Max Egremont. Some Desperate Glory: The First World War the Poets Knew. New York: Farrar, Straus and Giroux, 2014. 352 pp. $28.00 (cloth), ISBN 978-0-374-28032-1; $16.00 (paper), ISBN 978-0-374-53544-5.
Reviewed by Alex Nordlund (University of Georgia)
Published on H-War (October, 2015)
Commissioned by Margaret Sankey
For the past century, the First World War in Britain is perhaps best known not just for the devastation and human loss left in its wake but also for the art that it inspired. Max Egremont’s Some Desperate Glory: The First World War the Poets Knew adds yet another work to the exhaustive canon on the subject, with an emphasis on the British poets and their wartime experiences on the western front. Many works have looked at these “war poets,” but what makes Egremont’s work more intriguing is its emphasis on the poets and their work rather than their war experiences.
Egremont focuses his study on the well-known Rupert Brooke, Siegfried Sassoon, Isaac Rosenberg, Wilfred Owen, Robert Graves, Edward Thomas, Ivor Gurney, and Edmund Blunden, but also brings attention to more obscure authors, such as Julian Grenfell, Charles Sorely, and Robert Nichols. Using a chronological approach to the First World War, Egremont avoids treating these men as victims of the war like other scholars have done in the past. Rather, in a humane fashion, he depicts them as complicated artists who were both products of their own time and often at odds with contemporary sociocultural norms, stating that “most of them were uneasy in the pre-war world. Many were formed by ... the late-Victorian public schools.... Some saw war as a rescue” (p. xi). By the time the war had ended, they remained misfits of their times, adhering to Georgian style in their poetry, which was often at odds with modernists who did not fight in the war, such as T. S. Eliot, James Joyce, and Ezra Pound. But Egremont is careful not to have war experience be the center of these men’s identities, concluding that “their pre-war and post-war lives show them as extraordinary: often tormented casualties of their age, not typical of it” (p. 263).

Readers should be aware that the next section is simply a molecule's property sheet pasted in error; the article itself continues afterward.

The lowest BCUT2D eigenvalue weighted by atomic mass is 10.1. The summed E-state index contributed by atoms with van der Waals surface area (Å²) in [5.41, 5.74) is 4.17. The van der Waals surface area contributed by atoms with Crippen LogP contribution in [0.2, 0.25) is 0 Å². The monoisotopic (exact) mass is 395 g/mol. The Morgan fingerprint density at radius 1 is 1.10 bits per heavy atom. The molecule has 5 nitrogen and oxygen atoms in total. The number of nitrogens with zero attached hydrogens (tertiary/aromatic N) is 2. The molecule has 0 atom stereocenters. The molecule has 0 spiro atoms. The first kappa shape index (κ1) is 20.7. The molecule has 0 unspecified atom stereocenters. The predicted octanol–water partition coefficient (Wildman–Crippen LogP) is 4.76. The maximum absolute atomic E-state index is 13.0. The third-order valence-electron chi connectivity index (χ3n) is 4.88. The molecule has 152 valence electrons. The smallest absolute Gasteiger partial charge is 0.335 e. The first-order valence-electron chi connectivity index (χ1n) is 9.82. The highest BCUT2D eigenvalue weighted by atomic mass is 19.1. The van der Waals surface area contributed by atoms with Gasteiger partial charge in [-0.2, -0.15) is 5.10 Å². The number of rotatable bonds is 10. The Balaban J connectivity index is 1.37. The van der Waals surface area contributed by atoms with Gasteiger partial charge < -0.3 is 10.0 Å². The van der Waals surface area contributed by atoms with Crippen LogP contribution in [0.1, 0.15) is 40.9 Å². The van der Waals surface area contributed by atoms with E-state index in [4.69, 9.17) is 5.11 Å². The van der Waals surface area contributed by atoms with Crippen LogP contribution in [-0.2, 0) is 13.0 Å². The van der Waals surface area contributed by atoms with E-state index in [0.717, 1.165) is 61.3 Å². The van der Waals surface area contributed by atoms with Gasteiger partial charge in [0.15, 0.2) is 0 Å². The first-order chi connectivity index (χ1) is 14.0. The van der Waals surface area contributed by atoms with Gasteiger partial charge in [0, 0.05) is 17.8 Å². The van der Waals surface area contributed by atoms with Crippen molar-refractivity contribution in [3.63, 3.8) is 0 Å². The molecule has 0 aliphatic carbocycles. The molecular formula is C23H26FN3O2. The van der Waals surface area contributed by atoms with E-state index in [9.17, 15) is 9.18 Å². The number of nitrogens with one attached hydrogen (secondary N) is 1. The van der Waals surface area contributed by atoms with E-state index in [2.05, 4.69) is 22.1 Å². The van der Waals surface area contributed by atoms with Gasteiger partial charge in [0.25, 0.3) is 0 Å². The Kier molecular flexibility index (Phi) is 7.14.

In addition, Egremont also connects these writers to the wider British literary scene, alluding to such authors as Virginia Woolf, Edward Marsh, and H. G. Wells, thus linking them to a vast artistic network that existed in Britain before, during, and after the war. It is this consideration that is perhaps the greatest contribution Egremont has to offer, as it pulls these men outside of their simplistic identities as “war poets”—or collectively as “antiwar poets.” He also highlights the prewar links with Germany that many shared, notably, Graves, Brooke, and Sorely. For readers interested in exploring the postwar lives of these authors, Survivors of a Kind: Memoirs of the Western Front (2008) by Brian Bond is one of the best recent studies to pair with this work as it explores the memoirs and fictional accounts written by British veterans in greater length.
Some historians may find Egremont’s description of the origins of the war and the conduct of the war itself simplistic and one-sided in favor of the poets. He, however, quite admirably considers these potential objections. Alluding to the appropriate historiography, he stands up in defense of the poets’ war and insists that “surely, it’s necessary to separate politics, even history, from the poetry” (p. 262).
Although the content of the work is not entirely new to a specialist, Some Desperate Glory stands above many of its predecessors with Egremont’s clear prose, insightful narrative, and impressive ability to analyze poetry in simple terms, making it very accessible to one unfamiliar with the subject. It is highly readable and also offers a selection of poems written by the authors under consideration. Academic readers may find themselves frustrated with the lack of citations and the awkward format of the endnotes, but this critique is perhaps best directed at the publisher rather than Egremont, who has added yet another valuable study to the literary legacy of the First World War in Britain.
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Alex Nordlund. Review of Egremont, Max, Some Desperate Glory: The First World War the Poets Knew.
H-War, H-Net Reviews.
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